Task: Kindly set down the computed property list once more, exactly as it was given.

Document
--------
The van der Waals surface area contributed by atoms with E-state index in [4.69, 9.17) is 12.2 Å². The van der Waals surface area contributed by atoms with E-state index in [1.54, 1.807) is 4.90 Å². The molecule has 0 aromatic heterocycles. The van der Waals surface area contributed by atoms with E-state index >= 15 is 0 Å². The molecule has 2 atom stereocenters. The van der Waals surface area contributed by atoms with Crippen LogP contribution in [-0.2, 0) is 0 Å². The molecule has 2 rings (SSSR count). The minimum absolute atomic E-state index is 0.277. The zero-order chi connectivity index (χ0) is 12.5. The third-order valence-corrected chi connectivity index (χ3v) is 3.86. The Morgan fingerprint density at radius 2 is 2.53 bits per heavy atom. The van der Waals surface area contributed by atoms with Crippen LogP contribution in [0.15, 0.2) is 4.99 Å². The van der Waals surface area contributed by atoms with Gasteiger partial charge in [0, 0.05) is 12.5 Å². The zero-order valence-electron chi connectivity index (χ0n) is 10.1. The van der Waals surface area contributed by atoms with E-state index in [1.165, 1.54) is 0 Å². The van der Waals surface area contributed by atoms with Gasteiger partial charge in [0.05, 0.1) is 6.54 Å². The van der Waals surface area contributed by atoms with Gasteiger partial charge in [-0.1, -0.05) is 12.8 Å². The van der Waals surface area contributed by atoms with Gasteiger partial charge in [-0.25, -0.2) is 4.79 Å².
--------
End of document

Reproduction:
The van der Waals surface area contributed by atoms with E-state index in [4.69, 9.17) is 12.2 Å². The van der Waals surface area contributed by atoms with E-state index in [1.54, 1.807) is 4.90 Å². The molecule has 0 aromatic heterocycles. The van der Waals surface area contributed by atoms with E-state index >= 15 is 0 Å². The molecule has 2 atom stereocenters. The van der Waals surface area contributed by atoms with Crippen LogP contribution in [-0.2, 0) is 0 Å². The molecule has 2 rings (SSSR count). The minimum absolute atomic E-state index is 0.277. The zero-order chi connectivity index (χ0) is 12.5. The third-order valence-corrected chi connectivity index (χ3v) is 3.86. The Morgan fingerprint density at radius 2 is 2.53 bits per heavy atom. The van der Waals surface area contributed by atoms with Crippen LogP contribution in [0.15, 0.2) is 4.99 Å². The van der Waals surface area contributed by atoms with Gasteiger partial charge in [0, 0.05) is 12.5 Å². The zero-order valence-electron chi connectivity index (χ0n) is 10.1. The van der Waals surface area contributed by atoms with E-state index in [1.165, 1.54) is 0 Å². The van der Waals surface area contributed by atoms with Gasteiger partial charge in [0.05, 0.1) is 6.54 Å². The van der Waals surface area contributed by atoms with Gasteiger partial charge in [-0.1, -0.05) is 12.8 Å². The van der Waals surface area contributed by atoms with Gasteiger partial charge in [-0.25, -0.2) is 4.79 Å².